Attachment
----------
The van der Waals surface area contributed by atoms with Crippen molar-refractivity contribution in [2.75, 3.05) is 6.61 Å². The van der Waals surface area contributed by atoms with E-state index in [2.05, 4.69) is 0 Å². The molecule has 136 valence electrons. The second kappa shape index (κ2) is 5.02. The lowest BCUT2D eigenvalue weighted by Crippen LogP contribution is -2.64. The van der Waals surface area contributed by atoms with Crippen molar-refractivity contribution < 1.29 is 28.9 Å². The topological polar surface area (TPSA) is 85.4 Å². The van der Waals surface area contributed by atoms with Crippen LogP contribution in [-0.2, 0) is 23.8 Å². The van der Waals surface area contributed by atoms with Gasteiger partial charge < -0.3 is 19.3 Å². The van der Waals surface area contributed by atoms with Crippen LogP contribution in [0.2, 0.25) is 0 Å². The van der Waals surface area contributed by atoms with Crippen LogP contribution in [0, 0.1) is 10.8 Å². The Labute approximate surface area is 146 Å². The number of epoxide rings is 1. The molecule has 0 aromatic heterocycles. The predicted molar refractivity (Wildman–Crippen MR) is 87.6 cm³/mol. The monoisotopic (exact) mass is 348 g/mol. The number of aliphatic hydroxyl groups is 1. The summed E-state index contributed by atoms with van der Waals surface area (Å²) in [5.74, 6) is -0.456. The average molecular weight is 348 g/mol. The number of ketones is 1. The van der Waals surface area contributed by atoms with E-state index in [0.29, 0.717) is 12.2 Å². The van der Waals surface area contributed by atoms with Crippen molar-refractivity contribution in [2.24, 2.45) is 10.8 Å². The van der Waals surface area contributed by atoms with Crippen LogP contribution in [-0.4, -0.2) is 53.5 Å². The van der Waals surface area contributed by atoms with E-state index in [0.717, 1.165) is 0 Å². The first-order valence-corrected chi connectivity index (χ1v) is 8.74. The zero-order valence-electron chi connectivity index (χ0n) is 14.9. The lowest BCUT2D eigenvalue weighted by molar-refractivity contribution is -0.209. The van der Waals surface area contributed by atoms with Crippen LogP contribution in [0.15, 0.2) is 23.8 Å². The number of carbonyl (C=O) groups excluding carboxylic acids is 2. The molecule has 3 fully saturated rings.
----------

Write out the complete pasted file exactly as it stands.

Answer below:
The van der Waals surface area contributed by atoms with Crippen molar-refractivity contribution in [2.75, 3.05) is 6.61 Å². The van der Waals surface area contributed by atoms with E-state index in [2.05, 4.69) is 0 Å². The molecule has 136 valence electrons. The second kappa shape index (κ2) is 5.02. The lowest BCUT2D eigenvalue weighted by Crippen LogP contribution is -2.64. The van der Waals surface area contributed by atoms with Crippen molar-refractivity contribution < 1.29 is 28.9 Å². The topological polar surface area (TPSA) is 85.4 Å². The van der Waals surface area contributed by atoms with Crippen LogP contribution in [-0.2, 0) is 23.8 Å². The van der Waals surface area contributed by atoms with Gasteiger partial charge < -0.3 is 19.3 Å². The van der Waals surface area contributed by atoms with Crippen LogP contribution in [0.2, 0.25) is 0 Å². The van der Waals surface area contributed by atoms with Crippen LogP contribution in [0, 0.1) is 10.8 Å². The Labute approximate surface area is 146 Å². The number of epoxide rings is 1. The molecule has 0 aromatic heterocycles. The predicted molar refractivity (Wildman–Crippen MR) is 87.6 cm³/mol. The monoisotopic (exact) mass is 348 g/mol. The number of aliphatic hydroxyl groups is 1. The summed E-state index contributed by atoms with van der Waals surface area (Å²) in [5.74, 6) is -0.456. The average molecular weight is 348 g/mol. The number of ketones is 1. The van der Waals surface area contributed by atoms with E-state index in [0.29, 0.717) is 12.2 Å². The van der Waals surface area contributed by atoms with Crippen molar-refractivity contribution in [2.24, 2.45) is 10.8 Å². The van der Waals surface area contributed by atoms with Crippen LogP contribution in [-0.4, -0.2) is 53.5 Å². The van der Waals surface area contributed by atoms with E-state index in [0.717, 1.165) is 0 Å². The first-order valence-corrected chi connectivity index (χ1v) is 8.74. The zero-order valence-electron chi connectivity index (χ0n) is 14.9. The lowest BCUT2D eigenvalue weighted by molar-refractivity contribution is -0.209. The van der Waals surface area contributed by atoms with Crippen LogP contribution in [0.15, 0.2) is 23.8 Å². The number of carbonyl (C=O) groups excluding carboxylic acids is 2. The molecule has 3 fully saturated rings.